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  23. Robert E. Allinson (1994). Moral Values and the Taoist Sage in the Tao de Ching. Asian Philosophy 4 (2):127 – 136.score: 18.0
    Abstract The theme of this paper is that while there are four seemingly contradictory classes of statements in the Tao de Ching regarding moral values and the Taoist sage, these statements can be interpreted to be consistent with each other. There are statements which seemingly state or imply that nothing at all can be said about the Tao; there are statements which seemingly state or imply that all value judgements are relative; there are statements which appear to attribute moral (...)
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  24. Gail M. Presbey (2008). Secularism and Rationality in Odera Oruka's Sage Philosophy Project. Proceedings of the Xxii World Congress of Philosophy 28:121-128.score: 18.0
    Prof. H. Odera Oruka started the sage philosophy project, in which he interviewed wise elders in Kenyan rural areas to show that Africans could philosophize. He intended to create a “national culture” by drawing upon sages from different ethnic groups and he downplayed religious differences, as did Kwame Nkrumah, who had a similar goal of building “national culture” in Ghana. Both projects were secular insofar as they preferred to emphasize rationality and downplay religious belief or “superstition” as backward and (...)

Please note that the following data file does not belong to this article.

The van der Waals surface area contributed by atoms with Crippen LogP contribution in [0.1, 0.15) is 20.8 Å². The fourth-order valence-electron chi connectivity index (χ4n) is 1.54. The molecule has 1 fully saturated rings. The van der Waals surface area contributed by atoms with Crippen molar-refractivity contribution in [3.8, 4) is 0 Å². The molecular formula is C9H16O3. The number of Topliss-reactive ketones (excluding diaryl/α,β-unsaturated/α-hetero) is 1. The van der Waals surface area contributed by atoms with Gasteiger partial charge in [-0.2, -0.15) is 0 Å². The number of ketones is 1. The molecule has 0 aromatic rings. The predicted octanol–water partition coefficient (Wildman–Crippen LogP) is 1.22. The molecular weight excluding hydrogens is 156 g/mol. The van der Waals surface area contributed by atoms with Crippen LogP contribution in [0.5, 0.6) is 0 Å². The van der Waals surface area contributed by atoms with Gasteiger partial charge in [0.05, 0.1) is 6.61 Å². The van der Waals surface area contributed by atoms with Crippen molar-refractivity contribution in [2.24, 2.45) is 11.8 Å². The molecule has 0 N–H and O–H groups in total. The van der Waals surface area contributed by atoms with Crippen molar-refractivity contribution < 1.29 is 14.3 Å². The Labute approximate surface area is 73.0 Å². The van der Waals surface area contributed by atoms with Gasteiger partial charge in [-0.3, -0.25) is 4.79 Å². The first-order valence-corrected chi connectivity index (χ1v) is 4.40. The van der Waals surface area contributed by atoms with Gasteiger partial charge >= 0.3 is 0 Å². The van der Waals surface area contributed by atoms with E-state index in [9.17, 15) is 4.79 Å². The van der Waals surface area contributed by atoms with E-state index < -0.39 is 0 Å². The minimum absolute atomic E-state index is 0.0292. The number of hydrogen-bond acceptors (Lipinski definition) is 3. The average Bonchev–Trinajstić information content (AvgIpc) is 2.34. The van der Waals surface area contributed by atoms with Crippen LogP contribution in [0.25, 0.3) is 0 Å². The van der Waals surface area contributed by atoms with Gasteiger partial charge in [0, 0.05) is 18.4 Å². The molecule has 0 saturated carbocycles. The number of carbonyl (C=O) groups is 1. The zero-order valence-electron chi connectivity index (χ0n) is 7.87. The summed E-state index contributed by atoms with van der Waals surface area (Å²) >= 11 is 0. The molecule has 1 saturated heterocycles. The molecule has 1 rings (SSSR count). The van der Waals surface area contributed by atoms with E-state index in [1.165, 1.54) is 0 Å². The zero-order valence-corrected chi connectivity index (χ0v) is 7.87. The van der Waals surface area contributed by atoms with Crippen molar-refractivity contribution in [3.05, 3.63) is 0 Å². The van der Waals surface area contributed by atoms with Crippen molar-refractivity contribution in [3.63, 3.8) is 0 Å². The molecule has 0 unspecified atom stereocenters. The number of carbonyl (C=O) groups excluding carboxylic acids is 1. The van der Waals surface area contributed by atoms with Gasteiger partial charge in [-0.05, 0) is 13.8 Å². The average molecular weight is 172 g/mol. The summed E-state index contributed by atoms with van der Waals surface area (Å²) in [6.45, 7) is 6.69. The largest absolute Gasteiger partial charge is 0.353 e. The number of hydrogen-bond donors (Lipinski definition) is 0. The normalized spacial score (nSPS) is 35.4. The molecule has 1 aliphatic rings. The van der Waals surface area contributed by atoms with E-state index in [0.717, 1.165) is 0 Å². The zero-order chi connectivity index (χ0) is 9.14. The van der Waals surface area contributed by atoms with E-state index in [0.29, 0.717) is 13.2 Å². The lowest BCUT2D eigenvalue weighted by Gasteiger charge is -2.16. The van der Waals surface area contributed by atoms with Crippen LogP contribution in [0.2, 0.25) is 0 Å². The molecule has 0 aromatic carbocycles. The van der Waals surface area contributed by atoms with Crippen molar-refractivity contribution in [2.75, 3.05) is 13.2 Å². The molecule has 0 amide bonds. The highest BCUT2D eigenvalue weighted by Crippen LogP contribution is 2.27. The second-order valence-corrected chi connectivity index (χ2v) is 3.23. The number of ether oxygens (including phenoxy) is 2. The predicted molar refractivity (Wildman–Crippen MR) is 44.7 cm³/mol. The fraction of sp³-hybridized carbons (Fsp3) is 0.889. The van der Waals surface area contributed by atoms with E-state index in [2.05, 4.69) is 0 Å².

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  25. Robert Elliot Allinson (2011). The Butterfly, the Mole and the Sage. Asian Philosophy 19 (3):213-223.score: 18.0
    Zhuangzi chooses a butterfly as a metaphor for transformation, a sighted creature whose inherent nature contains, and symbolizes, the potential for transformation from a less valued state to a more valued state. If transformation is not to be valued; if, according to a recent article by Jung Lee, 'there is no implication that it is either possible or desirable for the living to awake from their dream', why not tell a story of a mole awakening from a dream? This would (...)
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  26. Dan Heilbrunn (2009). Hermann Hesse and the Daodejing on the Wu 無 and You 有 of Sage-Leaders. Dao: A Journal of Comparative Philosophy 8 (1):79-93.score: 18.0
    Hermann Hesse (1877–1962), the poet, novelist, man of letters, and painter, created characters who, like the Daoist sages, had many paradoxical characteristics. Some of Hesse’s characters manage their paradoxical natures well and, like the balanced sages, are able to be simultaneously changing yet stable, full of life but also empty, in unison with nature and the social world. Centered between interchanging extremes, these balanced individuals are carefree yet self-controlled, efficacious in their work yet seemingly inactive, and successful in sustaining leadership (...)
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  27. Amy Olberding (2007). Sorrow and the Sage: Grief in the Zhuangzi. Dao: A Journal of Comparative Philosophy 6 (4):339-359.score: 18.0
    The Zhuangzi offers two apparently incompatible models of bereavement. Zhuangzi sometimes suggests that the sage will greet loss with unfractured equanimity and even aplomb. However, upon the death of his own wife, Zhuangzi evinces a sorrow that, albeit brief, fits ill with this suggestion. In this essay, I contend that the grief that Zhuangzi displays at his wife’s death better honors wider values averred elsewhere in the text and, more generally, that a sage who retains a capacity for (...)